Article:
WCU’s former chancellor makes $280,000 this year for research project
John Bardo, former chancellor of Western Carolina University, is being paid $280,000 this year to retool for a return to the classroom and to conduct academic research.
Bardo wrote that his research concerns the relationships between higher education, the economy and community development. The theme is a familiar one that he often addressed and promoted during his time as WCU’s chancellor.
“This is a particularly important question given changes in the economy related to technology and globalization,” the former chancellor wrote in an email interview, adding that the work has required assembling a large-scale database on all 50 states.
“… that has allowed me to look at statistical predictors of unemployment, the demand for educated workers, median household income, and per capita state GDP,” Bardo wrote. “Also as a part of this work I have been able to identify statistical structural components of the state-level new economy; structural components of university activities; and structural components of enrollment characteristics of students. Using these components I have been able to successfully statistically predict differences among the states in the key economic variables described above.”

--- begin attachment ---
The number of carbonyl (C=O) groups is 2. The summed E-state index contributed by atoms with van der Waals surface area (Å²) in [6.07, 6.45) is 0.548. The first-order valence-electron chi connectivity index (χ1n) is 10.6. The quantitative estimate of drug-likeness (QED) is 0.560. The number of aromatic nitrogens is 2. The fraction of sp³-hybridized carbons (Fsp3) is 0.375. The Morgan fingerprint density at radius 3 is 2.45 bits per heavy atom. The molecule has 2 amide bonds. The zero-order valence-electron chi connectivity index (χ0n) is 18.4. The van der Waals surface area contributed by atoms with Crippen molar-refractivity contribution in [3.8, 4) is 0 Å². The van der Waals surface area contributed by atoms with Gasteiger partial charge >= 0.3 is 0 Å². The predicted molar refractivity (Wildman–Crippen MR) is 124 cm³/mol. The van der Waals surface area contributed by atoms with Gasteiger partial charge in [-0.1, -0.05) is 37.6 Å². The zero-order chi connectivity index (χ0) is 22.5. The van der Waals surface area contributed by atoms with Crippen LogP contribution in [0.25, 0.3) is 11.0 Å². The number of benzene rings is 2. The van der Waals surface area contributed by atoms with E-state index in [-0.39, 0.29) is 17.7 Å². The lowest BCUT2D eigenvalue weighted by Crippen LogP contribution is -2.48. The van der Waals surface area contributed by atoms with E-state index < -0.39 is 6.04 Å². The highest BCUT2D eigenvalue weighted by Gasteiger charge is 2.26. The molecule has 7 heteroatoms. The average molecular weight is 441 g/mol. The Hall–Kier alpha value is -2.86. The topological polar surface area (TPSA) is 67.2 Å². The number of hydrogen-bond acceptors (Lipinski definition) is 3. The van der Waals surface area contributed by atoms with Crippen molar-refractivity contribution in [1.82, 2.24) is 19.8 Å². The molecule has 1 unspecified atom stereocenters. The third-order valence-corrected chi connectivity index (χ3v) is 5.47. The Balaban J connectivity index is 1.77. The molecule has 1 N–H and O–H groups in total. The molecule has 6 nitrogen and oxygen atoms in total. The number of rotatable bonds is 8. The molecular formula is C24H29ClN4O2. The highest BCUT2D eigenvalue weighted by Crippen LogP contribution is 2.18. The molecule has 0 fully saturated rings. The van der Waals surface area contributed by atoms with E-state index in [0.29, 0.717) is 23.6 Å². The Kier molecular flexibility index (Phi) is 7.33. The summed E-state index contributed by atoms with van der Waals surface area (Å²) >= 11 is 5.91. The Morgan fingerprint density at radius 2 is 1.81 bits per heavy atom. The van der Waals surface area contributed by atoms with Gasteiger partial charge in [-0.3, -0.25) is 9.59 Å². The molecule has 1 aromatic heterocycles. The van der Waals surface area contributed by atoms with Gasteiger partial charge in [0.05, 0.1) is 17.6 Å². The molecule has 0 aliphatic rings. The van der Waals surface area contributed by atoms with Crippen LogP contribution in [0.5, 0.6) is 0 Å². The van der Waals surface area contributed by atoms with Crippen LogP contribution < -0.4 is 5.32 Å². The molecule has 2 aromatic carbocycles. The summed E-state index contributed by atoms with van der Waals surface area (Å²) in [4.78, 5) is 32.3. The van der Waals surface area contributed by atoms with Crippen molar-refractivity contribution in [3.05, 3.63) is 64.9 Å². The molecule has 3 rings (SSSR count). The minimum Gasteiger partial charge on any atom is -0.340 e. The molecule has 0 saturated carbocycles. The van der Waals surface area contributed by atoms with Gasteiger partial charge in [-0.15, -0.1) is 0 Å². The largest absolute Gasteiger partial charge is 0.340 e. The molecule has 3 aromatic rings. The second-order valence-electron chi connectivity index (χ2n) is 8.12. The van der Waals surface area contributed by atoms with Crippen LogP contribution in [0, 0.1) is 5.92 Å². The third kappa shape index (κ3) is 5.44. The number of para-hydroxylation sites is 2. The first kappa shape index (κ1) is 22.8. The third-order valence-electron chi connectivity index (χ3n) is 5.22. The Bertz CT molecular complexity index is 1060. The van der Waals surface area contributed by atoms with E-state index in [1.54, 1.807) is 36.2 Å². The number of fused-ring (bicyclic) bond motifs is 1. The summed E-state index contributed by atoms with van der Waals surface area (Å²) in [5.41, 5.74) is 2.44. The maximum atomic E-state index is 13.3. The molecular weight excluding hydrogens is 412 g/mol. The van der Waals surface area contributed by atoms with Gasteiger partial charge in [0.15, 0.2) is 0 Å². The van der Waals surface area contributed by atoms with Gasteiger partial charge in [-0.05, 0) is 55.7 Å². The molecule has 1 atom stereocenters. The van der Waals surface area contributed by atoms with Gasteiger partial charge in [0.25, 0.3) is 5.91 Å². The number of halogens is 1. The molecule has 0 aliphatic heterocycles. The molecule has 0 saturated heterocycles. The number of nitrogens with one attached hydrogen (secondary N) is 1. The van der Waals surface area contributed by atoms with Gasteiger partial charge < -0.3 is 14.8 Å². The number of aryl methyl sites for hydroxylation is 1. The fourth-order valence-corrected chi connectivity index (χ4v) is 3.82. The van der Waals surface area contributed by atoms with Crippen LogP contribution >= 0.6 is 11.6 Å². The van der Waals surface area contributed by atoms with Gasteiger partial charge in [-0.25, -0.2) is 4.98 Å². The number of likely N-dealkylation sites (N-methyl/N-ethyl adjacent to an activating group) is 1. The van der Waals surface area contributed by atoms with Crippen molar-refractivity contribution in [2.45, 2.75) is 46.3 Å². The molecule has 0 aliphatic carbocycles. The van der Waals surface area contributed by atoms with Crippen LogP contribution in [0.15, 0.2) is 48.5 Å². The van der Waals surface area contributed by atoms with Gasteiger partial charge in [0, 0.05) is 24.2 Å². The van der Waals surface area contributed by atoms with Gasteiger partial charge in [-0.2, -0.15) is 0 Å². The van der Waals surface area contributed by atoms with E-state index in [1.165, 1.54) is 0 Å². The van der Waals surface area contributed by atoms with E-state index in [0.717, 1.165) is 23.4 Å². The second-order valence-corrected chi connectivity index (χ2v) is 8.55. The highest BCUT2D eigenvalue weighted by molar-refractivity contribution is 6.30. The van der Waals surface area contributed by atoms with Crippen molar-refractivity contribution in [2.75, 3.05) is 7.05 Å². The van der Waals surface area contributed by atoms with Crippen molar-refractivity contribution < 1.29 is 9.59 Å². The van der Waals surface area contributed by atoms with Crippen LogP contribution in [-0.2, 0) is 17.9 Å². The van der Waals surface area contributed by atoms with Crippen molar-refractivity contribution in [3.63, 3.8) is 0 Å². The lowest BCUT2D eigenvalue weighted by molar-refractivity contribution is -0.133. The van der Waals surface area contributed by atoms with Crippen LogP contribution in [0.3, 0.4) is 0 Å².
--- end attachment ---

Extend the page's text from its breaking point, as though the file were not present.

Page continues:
Bardo noted that he’s building a “live database,” so that he can add variables as they become available, allowing him to extend the analysis.
Bardo wrote that his research would help provide an in-depth look at the nature of universities and how they link to the needs of the states, regions, and communities. The former chancellor said that he’s at work on a book-length manuscript that would make specific recommendations on two fronts:
• Ways that states might re-structure their higher education institutions to align them more with changing external conditions.
• How these recommendations affect internal university operations.
“Obviously, this research could have implications for policy in North Carolina as well as nationally,” Bardo wrote in the email.
Additionally, the former chancellor said that he’s spending time relearning software for one of his primary academic areas, “the application of research methodology and applied statistics to understanding real world problems.”
“As you can imagine, in the decades during which I was in administration a great deal changed with regard to software that supports teaching and research,” Bardo wrote. “Part of my work has involved learning the new version of the key software that supports this area of teaching. It is very different than it was two decades ago.”